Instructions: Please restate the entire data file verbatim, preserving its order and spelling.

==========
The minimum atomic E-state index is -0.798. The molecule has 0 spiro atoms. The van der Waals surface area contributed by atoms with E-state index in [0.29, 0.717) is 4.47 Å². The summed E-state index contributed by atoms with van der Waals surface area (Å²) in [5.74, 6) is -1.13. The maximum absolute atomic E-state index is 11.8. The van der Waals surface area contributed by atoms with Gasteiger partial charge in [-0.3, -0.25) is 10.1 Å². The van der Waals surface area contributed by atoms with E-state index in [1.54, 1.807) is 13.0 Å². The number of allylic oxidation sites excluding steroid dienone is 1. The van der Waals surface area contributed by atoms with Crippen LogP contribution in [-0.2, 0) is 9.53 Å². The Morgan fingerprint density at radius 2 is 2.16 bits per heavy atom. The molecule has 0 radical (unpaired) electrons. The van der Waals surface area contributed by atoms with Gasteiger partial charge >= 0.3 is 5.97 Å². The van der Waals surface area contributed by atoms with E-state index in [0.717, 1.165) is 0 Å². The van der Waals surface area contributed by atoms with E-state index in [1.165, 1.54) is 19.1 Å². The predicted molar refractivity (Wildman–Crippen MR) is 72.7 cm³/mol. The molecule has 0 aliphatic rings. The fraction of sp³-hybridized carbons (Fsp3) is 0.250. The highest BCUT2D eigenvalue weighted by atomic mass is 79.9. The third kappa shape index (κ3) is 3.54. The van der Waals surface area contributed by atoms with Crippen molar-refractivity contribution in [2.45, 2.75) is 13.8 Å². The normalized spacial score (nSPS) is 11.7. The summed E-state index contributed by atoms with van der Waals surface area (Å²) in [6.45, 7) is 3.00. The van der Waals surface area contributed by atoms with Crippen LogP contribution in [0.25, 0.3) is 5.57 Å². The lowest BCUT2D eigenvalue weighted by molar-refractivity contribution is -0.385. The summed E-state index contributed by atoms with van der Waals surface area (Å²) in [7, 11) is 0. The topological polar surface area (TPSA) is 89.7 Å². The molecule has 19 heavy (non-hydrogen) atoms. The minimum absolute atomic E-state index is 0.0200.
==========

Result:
The minimum atomic E-state index is -0.798. The molecule has 0 spiro atoms. The van der Waals surface area contributed by atoms with E-state index in [0.29, 0.717) is 4.47 Å². The summed E-state index contributed by atoms with van der Waals surface area (Å²) in [5.74, 6) is -1.13. The maximum absolute atomic E-state index is 11.8. The van der Waals surface area contributed by atoms with Gasteiger partial charge in [-0.3, -0.25) is 10.1 Å². The van der Waals surface area contributed by atoms with E-state index in [1.54, 1.807) is 13.0 Å². The number of allylic oxidation sites excluding steroid dienone is 1. The van der Waals surface area contributed by atoms with Crippen LogP contribution in [-0.2, 0) is 9.53 Å². The Morgan fingerprint density at radius 2 is 2.16 bits per heavy atom. The molecule has 0 radical (unpaired) electrons. The van der Waals surface area contributed by atoms with Gasteiger partial charge >= 0.3 is 5.97 Å². The van der Waals surface area contributed by atoms with E-state index in [0.717, 1.165) is 0 Å². The van der Waals surface area contributed by atoms with E-state index in [1.165, 1.54) is 19.1 Å². The predicted molar refractivity (Wildman–Crippen MR) is 72.7 cm³/mol. The molecule has 0 aliphatic rings. The fraction of sp³-hybridized carbons (Fsp3) is 0.250. The highest BCUT2D eigenvalue weighted by atomic mass is 79.9. The third kappa shape index (κ3) is 3.54. The van der Waals surface area contributed by atoms with Crippen molar-refractivity contribution in [2.45, 2.75) is 13.8 Å². The normalized spacial score (nSPS) is 11.7. The summed E-state index contributed by atoms with van der Waals surface area (Å²) in [6.45, 7) is 3.00. The van der Waals surface area contributed by atoms with Crippen LogP contribution in [0.25, 0.3) is 5.57 Å². The lowest BCUT2D eigenvalue weighted by molar-refractivity contribution is -0.385. The summed E-state index contributed by atoms with van der Waals surface area (Å²) in [7, 11) is 0. The topological polar surface area (TPSA) is 89.7 Å². The molecule has 19 heavy (non-hydrogen) atoms. The minimum absolute atomic E-state index is 0.0200.